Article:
HomeVolocityGeneralIntermediate magnification introduced by my Optivar when Calculating PSF's for data acqired using a Spinning Disk confocal system

2.32. Intermediate magnification introduced by my Optivar when Calculating PSF's for data acqired using a Spinning Disk confocal system

The Volocity software calculates PSFs in object space (sometimes referred to as the back projected plane or specimen plane or some other combination thereof). This means that they remain independent of magnification and are applied based on the physical dimensions of the images they are used to deconvolve.

This means that you don't have to enter the magnification parameter into a dialog to calculate the PSF and that PSF can handle any magnification because all of the relevant scaling is done by setting the correct calibration in the images.

To determine the PSF for a Spinning Disk system, we need to take into consideration the interference pattern due to the multiplicity of pinholes in the spinning disk unit that lies in the light path somewhere between the detector and the sample. To proceed with the calculations, we need to determine the back projected pinhole size and spacing for the spinning disk.

In determining the pinhole size and spacing for the spinning disk unit, the calculation must include all of the magnification between the spinning disk and the physical sample. This might typically only be the objective but can include an Optivar should there be one positioned between the sample and the detector when the images were acquired. Do not include intermediate magnification that does not lie between the spinning disk and the physical sample.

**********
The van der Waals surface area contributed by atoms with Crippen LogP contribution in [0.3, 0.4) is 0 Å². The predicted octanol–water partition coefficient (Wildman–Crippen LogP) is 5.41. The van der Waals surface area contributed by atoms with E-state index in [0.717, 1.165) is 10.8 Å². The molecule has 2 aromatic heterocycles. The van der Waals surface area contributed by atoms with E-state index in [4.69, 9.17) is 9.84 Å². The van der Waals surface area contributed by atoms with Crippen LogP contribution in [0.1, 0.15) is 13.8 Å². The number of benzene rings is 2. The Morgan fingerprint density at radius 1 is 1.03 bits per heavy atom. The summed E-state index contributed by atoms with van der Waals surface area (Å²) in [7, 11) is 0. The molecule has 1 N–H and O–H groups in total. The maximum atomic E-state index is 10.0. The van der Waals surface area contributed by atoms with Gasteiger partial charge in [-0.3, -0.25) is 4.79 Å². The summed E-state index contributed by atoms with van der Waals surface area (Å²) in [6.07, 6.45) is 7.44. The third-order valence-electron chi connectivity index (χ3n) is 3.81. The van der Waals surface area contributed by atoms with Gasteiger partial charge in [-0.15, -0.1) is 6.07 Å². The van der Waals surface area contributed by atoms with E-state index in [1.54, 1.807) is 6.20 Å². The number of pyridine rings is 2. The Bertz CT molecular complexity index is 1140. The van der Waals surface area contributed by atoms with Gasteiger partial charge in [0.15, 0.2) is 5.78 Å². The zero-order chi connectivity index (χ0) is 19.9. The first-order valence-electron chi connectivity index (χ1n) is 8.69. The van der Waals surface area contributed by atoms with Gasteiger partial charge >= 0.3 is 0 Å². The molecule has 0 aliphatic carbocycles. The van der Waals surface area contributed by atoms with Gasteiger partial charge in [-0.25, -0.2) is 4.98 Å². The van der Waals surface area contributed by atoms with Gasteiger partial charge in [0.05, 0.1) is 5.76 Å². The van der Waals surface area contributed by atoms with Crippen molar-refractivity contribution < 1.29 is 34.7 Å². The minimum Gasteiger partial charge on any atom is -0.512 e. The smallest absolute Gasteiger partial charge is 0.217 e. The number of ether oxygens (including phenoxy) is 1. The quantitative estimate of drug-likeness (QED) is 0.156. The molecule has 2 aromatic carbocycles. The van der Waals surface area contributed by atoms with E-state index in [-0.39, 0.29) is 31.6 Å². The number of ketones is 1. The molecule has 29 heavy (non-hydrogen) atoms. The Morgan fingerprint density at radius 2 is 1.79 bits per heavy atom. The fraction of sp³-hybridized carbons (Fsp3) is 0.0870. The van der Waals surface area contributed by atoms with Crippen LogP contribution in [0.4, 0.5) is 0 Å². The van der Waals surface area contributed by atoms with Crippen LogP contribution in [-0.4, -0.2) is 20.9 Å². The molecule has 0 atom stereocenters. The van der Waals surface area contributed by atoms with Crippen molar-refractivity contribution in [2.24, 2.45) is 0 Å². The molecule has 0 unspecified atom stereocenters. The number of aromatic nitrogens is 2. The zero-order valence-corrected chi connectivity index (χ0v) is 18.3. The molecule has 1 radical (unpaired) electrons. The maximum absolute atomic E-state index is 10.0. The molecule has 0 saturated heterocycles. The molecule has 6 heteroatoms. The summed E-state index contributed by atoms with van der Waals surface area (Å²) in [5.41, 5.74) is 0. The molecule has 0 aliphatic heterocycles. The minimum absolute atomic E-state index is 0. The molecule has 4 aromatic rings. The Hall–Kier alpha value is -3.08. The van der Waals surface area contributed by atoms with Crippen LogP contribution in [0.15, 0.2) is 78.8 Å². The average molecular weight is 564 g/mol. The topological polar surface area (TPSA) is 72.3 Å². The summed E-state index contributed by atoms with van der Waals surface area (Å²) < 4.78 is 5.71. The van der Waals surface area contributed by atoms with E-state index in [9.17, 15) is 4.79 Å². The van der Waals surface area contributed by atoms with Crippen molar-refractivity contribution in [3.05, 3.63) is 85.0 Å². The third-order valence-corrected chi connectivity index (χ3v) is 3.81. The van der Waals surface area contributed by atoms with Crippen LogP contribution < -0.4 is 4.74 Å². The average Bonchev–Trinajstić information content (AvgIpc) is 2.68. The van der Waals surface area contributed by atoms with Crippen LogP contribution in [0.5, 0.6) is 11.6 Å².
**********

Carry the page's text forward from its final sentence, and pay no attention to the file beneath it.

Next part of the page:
A physical way of checking the pinhole size and spacing is to stop the disk and measure the pattern in the image plane. The disk spacing is 250µm and the pinhole size is 50µm, so you would expect to see measurements of 2.5µm and 0.5µm for the distance and size respectively using a 100X magnification objective.

When you add an optivar you should think of it as going from an objective lens with a given focal length to a lens system composed of the objective and the optivar.

This new 'lens system' has its focal length (f) reduced by M (where M is the magnification of the Optivar) but the size of the entrance aperture into the objective remains the same. At small angles the NA is the ratio of f to the radius of the limiting (usually entrance) aperture adding that mag (Reducing f) whilst not changing the entrance aperture causes the NA (Numerical Aperture) to drop as well.

This is a physical limitation, due to conservation of etendue, to read more please click here

Should you choose the Calculated PSF option you do have to take into account the additional magnification by multiplying it with the objective magnification i.e. 1.6 x 100 (if you are using a x100 lens). The NA will also need to be reduced by the same factor ie


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